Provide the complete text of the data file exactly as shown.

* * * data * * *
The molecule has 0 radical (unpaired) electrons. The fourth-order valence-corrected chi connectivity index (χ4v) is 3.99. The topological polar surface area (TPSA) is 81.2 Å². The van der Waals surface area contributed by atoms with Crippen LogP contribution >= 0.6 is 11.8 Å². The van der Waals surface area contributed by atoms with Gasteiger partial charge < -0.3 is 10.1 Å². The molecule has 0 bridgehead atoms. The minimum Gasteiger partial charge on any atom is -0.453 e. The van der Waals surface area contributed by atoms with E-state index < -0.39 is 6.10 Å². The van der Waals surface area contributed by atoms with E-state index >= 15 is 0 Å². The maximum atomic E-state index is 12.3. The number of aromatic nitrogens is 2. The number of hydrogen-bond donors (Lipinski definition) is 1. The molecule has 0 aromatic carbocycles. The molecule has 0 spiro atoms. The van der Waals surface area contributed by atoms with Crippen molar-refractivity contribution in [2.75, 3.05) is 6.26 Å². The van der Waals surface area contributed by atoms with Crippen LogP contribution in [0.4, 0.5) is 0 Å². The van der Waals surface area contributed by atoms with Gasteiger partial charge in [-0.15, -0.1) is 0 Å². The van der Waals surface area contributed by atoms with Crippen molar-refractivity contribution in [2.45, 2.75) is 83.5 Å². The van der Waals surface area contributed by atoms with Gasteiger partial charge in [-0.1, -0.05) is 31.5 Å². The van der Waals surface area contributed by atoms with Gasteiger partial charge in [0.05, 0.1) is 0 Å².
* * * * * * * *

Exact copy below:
The molecule has 0 radical (unpaired) electrons. The fourth-order valence-corrected chi connectivity index (χ4v) is 3.99. The topological polar surface area (TPSA) is 81.2 Å². The van der Waals surface area contributed by atoms with Crippen LogP contribution >= 0.6 is 11.8 Å². The van der Waals surface area contributed by atoms with Gasteiger partial charge < -0.3 is 10.1 Å². The molecule has 0 bridgehead atoms. The minimum Gasteiger partial charge on any atom is -0.453 e. The van der Waals surface area contributed by atoms with E-state index < -0.39 is 6.10 Å². The van der Waals surface area contributed by atoms with E-state index >= 15 is 0 Å². The maximum atomic E-state index is 12.3. The number of aromatic nitrogens is 2. The number of hydrogen-bond donors (Lipinski definition) is 1. The molecule has 0 aromatic carbocycles. The molecule has 0 spiro atoms. The van der Waals surface area contributed by atoms with Crippen molar-refractivity contribution in [2.75, 3.05) is 6.26 Å². The van der Waals surface area contributed by atoms with Crippen LogP contribution in [0.4, 0.5) is 0 Å². The van der Waals surface area contributed by atoms with Gasteiger partial charge in [-0.15, -0.1) is 0 Å². The van der Waals surface area contributed by atoms with Crippen molar-refractivity contribution in [2.45, 2.75) is 83.5 Å². The van der Waals surface area contributed by atoms with Gasteiger partial charge in [-0.1, -0.05) is 31.5 Å². The van der Waals surface area contributed by atoms with Gasteiger partial charge in [0.05, 0.1) is 0 Å².